Chinese Cockroaches Made an Early Impression in Japan
Monday, February 22, 2016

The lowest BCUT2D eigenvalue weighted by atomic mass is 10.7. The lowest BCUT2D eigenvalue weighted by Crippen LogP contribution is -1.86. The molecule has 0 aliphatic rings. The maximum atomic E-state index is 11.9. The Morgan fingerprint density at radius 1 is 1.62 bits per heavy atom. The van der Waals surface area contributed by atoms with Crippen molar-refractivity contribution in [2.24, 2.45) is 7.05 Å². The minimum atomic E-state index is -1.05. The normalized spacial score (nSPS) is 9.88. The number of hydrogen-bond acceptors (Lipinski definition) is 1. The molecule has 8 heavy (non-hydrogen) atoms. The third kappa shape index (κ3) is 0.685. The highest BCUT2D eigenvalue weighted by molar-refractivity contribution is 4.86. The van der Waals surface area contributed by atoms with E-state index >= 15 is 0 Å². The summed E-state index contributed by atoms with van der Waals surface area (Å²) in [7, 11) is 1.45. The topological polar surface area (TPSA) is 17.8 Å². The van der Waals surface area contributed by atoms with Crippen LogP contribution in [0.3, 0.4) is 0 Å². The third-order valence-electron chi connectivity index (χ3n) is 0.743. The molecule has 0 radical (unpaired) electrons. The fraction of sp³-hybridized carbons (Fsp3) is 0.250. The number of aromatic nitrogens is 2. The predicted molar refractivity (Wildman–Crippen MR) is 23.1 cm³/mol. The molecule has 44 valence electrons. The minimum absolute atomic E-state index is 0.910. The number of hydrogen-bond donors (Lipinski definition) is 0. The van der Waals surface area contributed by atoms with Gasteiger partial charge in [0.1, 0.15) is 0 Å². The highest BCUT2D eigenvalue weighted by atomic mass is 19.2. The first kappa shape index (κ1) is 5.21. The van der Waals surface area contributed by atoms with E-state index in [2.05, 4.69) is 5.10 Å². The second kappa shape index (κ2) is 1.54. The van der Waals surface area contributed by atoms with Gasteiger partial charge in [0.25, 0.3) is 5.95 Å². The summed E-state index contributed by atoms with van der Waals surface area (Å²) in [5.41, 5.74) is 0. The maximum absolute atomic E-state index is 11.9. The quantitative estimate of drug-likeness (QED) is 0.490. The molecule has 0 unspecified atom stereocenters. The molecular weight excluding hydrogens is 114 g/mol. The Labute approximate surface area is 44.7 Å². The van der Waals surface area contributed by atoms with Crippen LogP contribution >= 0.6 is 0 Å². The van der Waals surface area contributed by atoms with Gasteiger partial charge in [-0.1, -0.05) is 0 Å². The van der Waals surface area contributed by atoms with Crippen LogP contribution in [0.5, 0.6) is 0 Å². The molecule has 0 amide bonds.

KUMAMOTO, JAPAN—Researchers led by Hiroki Obata of Kumamoto University made silicon casts of 4,000-year-old pottery unearthed from the late Jomon Period site of Motonabaru, located in southern Japan. They then used a scanning electron microscope to examine the surfaces of the resulting replicas, and found that the impressions were made by egg cases left by the smoky brown cockroach, or Periplaneta fuliginosa. Native to southern China, the smoky brown cockroach was first identified in Japanese artworks and literature from the eighteenth century. Earlier depictions of roaches were thought to represent domestic varieties. Obata and his colleagues have also found impressions left by the maize weevil in pottery from the site. “The maize weevil is a type of harmful insect that eats stored starch food materials such as acorns or chestnuts, which are known to be typical stored food for that period in Japan. The existence of many maize weevils and cockroaches shows that these ancient humans lived settled lifestyles,” he explained. For more on the history of insects, go to "Ant Explorers."
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